Monthly Archives: May 2010

transparent communities

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One priceless element of being in a true community is that feeling of being at home. Have you ever felt the comfort and freedom that comes with belonging to a deep, genuine group of friends? People are real. Masks are checked at the door. Weakness is okay, because weakness is a part of life, and community is a place of life.

Transparency is humbling and liberating, embarrassing and empowering. Transparency is necessary to being genuine. It also seems elusive; it can’t be manufactured, and it seems to appear when I least expect it. I have a beautiful friend who was part of a community I lived in and loved during college. She has always been an example of transparency to me, and several of her recent posts have made me realize that I took this honesty for granted. This honesty is a gift. Thank you, friend.

Heidi, Do you know why we’re friends? I remember walking into your room on our hall freshman year. I had a question about some US Government assignment. I didn’t know you at all, and never envisioned that one day we would actually be friends. I might have alluded to the difficulty of the assignment; I don’t remember. I only remember that you came out and bluntly said that it was a tough assignment and you were struggling through it. You were the first person at Wheaton who manned up and said something was difficult. The rest of us were still trying to be our high school perfectionist selves. You really surprised me, and I was immediately drawn to you.

And that was the beginning of some very great and powerful moments in my life. Times of laughter, baldly candid and vulnerable conversations, crossword puzzles, coffee dates. Living a bit of life together (when we could fit it into our ridiculously swamped schedules).

So, thank you, friend. I hope I become more like you as I keep growing up.

consuming experiences

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When I was a junior in college, I took part in a 10-day relief trip to Gulfport, Mississippi, with a dozen other Wheaton students. We spent our days shoveling dried mud and debris from houses that had been devastated by the floods following Hurricane Katrina. My team was surrounded , day in and day out, by horrific loss; yet, for a good number of us, it was one of the best weeks of our college experience. We actually felt guilty for laughing so much in the midst of such destruction. Those extremes of desolation and enjoyment of one another knit our group into a spontaneous and genuine community. These same people kidnapped me for a birthday bowling party 4 months later. We signed up for a business class just because one of our leaders taught it, and for the simple reason that we wanted to be together. It was a beautiful group of friends, borne of shared experiences and laughter and love.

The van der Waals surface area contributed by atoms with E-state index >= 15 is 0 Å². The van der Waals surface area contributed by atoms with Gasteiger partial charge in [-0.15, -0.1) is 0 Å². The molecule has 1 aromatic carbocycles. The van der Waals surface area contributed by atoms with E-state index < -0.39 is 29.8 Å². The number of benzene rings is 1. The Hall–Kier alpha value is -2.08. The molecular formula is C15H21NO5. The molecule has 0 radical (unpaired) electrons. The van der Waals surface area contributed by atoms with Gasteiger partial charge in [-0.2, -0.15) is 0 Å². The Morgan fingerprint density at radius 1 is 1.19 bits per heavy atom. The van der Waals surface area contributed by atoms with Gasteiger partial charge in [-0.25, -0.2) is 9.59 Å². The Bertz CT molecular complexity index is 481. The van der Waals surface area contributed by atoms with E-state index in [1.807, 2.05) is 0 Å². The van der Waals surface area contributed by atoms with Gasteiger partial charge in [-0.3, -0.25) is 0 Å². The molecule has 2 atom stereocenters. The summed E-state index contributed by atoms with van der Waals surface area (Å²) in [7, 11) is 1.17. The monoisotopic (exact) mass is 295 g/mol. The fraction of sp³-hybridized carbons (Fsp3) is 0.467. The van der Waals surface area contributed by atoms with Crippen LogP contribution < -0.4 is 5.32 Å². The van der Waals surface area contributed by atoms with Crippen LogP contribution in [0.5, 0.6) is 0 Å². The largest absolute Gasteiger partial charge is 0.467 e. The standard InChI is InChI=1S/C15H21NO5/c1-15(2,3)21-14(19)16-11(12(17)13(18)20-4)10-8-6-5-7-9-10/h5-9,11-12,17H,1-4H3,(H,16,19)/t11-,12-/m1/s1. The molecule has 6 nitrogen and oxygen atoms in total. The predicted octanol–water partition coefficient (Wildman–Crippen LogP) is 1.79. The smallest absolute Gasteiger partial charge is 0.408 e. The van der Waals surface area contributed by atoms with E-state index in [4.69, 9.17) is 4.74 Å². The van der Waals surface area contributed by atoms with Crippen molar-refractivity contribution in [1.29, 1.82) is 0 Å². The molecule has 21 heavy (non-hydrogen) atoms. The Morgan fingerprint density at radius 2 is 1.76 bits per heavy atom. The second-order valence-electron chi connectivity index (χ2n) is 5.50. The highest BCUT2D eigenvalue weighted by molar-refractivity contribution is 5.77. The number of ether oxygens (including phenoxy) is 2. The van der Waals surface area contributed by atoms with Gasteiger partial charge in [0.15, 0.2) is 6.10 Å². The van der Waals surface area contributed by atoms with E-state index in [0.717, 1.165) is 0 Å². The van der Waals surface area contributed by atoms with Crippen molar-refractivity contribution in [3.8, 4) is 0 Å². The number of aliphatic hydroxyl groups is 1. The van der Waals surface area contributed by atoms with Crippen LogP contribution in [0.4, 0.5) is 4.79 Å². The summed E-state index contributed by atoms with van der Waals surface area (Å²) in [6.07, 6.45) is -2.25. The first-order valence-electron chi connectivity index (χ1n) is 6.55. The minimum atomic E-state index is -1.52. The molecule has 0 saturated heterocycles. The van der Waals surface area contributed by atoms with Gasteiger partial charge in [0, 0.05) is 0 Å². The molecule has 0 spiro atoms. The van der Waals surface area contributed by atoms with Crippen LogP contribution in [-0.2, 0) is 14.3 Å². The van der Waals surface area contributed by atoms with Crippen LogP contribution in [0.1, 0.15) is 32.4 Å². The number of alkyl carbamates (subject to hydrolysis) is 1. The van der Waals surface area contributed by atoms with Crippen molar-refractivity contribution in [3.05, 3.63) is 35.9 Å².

In his book The Diving Commodity, Skye Jethani reprints an interview economist and author James Gilmore with several writers from Leadership Journal. Gilmore asserts that commerce has gone through three phases and is now in its fourth phase. The Agrarian Economy was followed by the Industrial Economy, which eventually gave way to the Service Economy. The newest economic era, according to Gilmore, is the Experience Economy. Think about it: what is Starbucks, exactly? I think it’s less about the product (coffee) than it is about the entire experience: jazz, comfy chairs, baristas who remember your name, conversations with friends, a place to play Scrabble and go on dates. I’m willing to shell out $4 for coffee because of the multi-sensory experiences there. (For the record: I’m a Caribou girl.)

I fully recognize that I am an active participant in this Experience Economy. I can’t tell you how many times someone from my group of friends in college would say to the rest, “Come on, guys. Let’s do something.” We all want to do, to see, to feel, to remember, to be humored and entertained and fed. We consume the experience of the coffee shop in a way that is perhaps more real than the physical consumption of the coffee itself.

My last couple of posts have had to do with community; it’s been on my mind, particularly because I’ve felt a lack of community in my life lately. And as I process the above thoughts on being a consumer of experiences, I have to wonder: does my hunger for experiences influence my desire for community? And if so, how? Is this lifestyle so completely ingrained in my behavior that I have become a consumer of community? Am I a consumer of relationships?

I still thank God for those ten wonderful days shoveling debris and gutting houses in Gulfport. As human beings, we are experiential people who are shaped by our circumstances and relationships and memories, and it felt like God spoke that language of shared experience when he gave us those unforgettable days together. But I think that the line between being experiential and being consumeristic can be very easily crossed. It’s the difference between enjoying something because it is good and demanding something because it meets your needs. I think. I can’t say I’ve thought through it all very well. I welcome your thoughts.

whatever happened to the front porch?

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As a little girl, I used to daydream the usual little-girl-daydreams: about my future husband, my wedding, my children, and my house. I could never really picture what my husband would look like; I didn’t really care about my wedding; I was pretty flexible regarding the kids (though I admit I wanted twelve after reading Cheaper By the Dozen…); but my house! My house had some very specific requirements. It needed a bay window, because that would be my reading spot. I needed my own bathroom (well, I’d let my husband use it), because I’d never had my own bathroom before. It needed multiple fireplaces, because no winter evening is complete without one, and certainly no Christmas morning. And it absolutely had to have a wraparound front porch, complete with hanging potted plants and rocking chairs like the ones at Cracker Barrel.